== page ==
OK, with that out of the way, I have to admit that The Maze Runner suffers from many, many problems, things so glaringly obvious, it hurts my brain to think how an editor or publisher managed to miss them. I am talking plot holes to sail the Titanic through. But I am getting ahead of myself here. First, let me address the premise, which had me fascinated and wanting to read this book. A number of boys, called Gladers, are trapped in a giant maze filled with monsters. That's pretty much all you need to know. Simple, to be sure, but sometimes the simplest stories are the best. The book starts off when the hero, Thomas, arrives in the maze via trap door/elevator. Like every other boy, he has no recollection as to who he is, a mystery the book never explains (among others). For two years, these boys have been living in a camp in the center of the maze, without knowing why. The term "runner" refers to the select few chosen to explore and solve this puzzle, which is far more difficult than it at first seems, since the walls change every night, changing the pattern. Runners also have to avoid greavers, ridiculous looking monsters which can best be described as Super Mario Bros. rejects. At sundown, immense doors seal the maze off, the area where the boys live from the outer segments, protecting them from the greavers.

I mean, really, what the hell is that supposed to be?


Now, the first thing to cross my mind when I picked up this book (which has a great movie based cover, btw) was why you could not simply climb the walls. After all, the walls are perfectly vertical and covered in thick vines ideal for climbing, and from the top, the heroes are sure to find an exit, right? Right? Well, halfway through the book, Thomas asks this very question, to which Minho, the top runner, angrily replies, "Don't you think we haven't tried that?" Do giant blades come out to kill anyone who reaches the top? Or lasers? Or something? No explanation is given. This is especially frustrating, since at one point Thomas manages to climb the vines with relative ease, so why the author never bothers to explore this further is beyond me. What's more, the greavers can also climb the walls, except for some reason the doors, which have no tops, offer the Gladers complete protection. Another glaring plot hole: greavers roam the maze day and night, only they are more frequent after sundown. Why they never manage to stroll into camp during the day, when the doors are open, is never explained, nor do any of the characters seem bothered by the possibility, despite living in a constant state of terror.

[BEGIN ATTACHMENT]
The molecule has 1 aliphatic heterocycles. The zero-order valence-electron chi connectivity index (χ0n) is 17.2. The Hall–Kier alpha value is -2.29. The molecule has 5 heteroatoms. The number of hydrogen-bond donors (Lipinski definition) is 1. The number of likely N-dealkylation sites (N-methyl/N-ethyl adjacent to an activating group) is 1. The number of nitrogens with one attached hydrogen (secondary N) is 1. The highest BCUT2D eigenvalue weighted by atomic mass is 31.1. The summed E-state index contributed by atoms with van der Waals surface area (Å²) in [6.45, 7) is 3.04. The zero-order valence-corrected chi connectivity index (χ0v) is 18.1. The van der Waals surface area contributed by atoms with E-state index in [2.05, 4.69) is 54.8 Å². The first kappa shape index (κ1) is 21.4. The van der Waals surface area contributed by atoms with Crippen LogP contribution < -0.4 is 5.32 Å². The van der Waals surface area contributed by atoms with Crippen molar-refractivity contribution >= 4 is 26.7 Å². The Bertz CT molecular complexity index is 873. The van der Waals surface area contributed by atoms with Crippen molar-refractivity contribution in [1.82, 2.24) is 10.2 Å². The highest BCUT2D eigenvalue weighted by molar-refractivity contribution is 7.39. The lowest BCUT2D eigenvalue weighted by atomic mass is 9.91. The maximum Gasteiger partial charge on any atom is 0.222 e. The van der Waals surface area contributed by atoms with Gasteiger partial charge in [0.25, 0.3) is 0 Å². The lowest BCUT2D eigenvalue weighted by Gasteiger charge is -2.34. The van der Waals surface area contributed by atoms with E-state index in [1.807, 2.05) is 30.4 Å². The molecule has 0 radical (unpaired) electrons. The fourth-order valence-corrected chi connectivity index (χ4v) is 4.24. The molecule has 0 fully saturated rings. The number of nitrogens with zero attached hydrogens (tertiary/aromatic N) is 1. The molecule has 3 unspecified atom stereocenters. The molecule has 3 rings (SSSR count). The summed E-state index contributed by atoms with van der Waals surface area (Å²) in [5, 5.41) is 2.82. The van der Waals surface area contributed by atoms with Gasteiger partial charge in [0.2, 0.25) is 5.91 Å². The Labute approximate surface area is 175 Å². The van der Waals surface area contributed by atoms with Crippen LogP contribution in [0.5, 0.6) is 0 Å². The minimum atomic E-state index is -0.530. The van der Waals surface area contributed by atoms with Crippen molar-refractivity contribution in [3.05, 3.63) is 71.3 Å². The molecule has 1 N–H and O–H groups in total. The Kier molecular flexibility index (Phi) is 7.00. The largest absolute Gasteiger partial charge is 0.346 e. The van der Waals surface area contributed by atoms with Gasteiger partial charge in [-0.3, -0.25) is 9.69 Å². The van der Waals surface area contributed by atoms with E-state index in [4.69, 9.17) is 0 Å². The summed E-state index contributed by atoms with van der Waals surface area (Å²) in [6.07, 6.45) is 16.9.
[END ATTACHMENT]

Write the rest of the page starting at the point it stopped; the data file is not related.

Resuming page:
Of course, if the story is interesting and told well, and if the characters are engaging, plot holes can be overlooked. Unfortunately, everyone in this book is a cardboard cutout from every young adult novel ever written. I cannot think of a single personality trait to define these people. Do they like to sing? Dance? Is one of them gay? They are identifiable only by the role they play in the story; so Alby is the stern leader and Newt his second in command; then there's Minho who is the fastest runner; and the bully who everyone is supposed to hate; and the little boy we are supposed to worry about because he is the youngest; and the girl we care about because she is the only girl, and so on. There is also very little by way of inventiveness. I have argued that a story is only as good as its ideas, so while Harry Potter delights us with magic mirrors and talking portraits and quidditch matches; and The Hobbit surprises us with trolls that turn to stone and maps invisible but by moonlight; with The Maze Runner, you get nothing but what is established in the first few chapters. It's cliche, predictable and unimaginative. At the very least, we could hope for some quality prose, but while you might find the occasional clever metaphor, the writing is mostly dry exposition, without an ounce of subtlety. The author also bludgeons you with melodrama, so there doesn't seem to be a page where Thomas isn't seized with terror or seething with rage or collapsing into a puddle of his own tears. Just look at how he reacts when he gets an idea:


He froze, hit by a dizzy spell; he would've fallen to the floor if he hadn't had the shelves to lead on. An idea had just occurred to him. A horrible, terrible, awful idea. The worst idea in the history of horrible, terrible, awful ideas.

p. 291


Now, unless this paragraph refers to Medea, and the idea is to murder her own children, whatever Thomas is thinking is far from history's, or literature's, most horrible, terrible, awful idea. The result of so many over the top reactions is to basically numb the reader, so that when, in the book's finale, something truly awful does happen to Thomas, you end up feeling nothing for him. Then again, who am I to criticize an author with a legion of fans, 3 million copies sold, and a movie to his credit? 

 

PS: As for my reading experiment, where I attempted to read a book in a day, I ran into a number of problems. The project was interrupted a few times, and I ended up at page 240 of 375. What I learned, at least from this book, was that the accelerated rate did not enhance my enjoyment of the story. However, I found that I was more inclined to finish the novel afterward, which leads me to propose this theory: If you read a book over the course of weeks or months, you are more likely to quit. This makes sense, if you consider how often people will sit through a movie they hate, while hanging up a book they enjoy.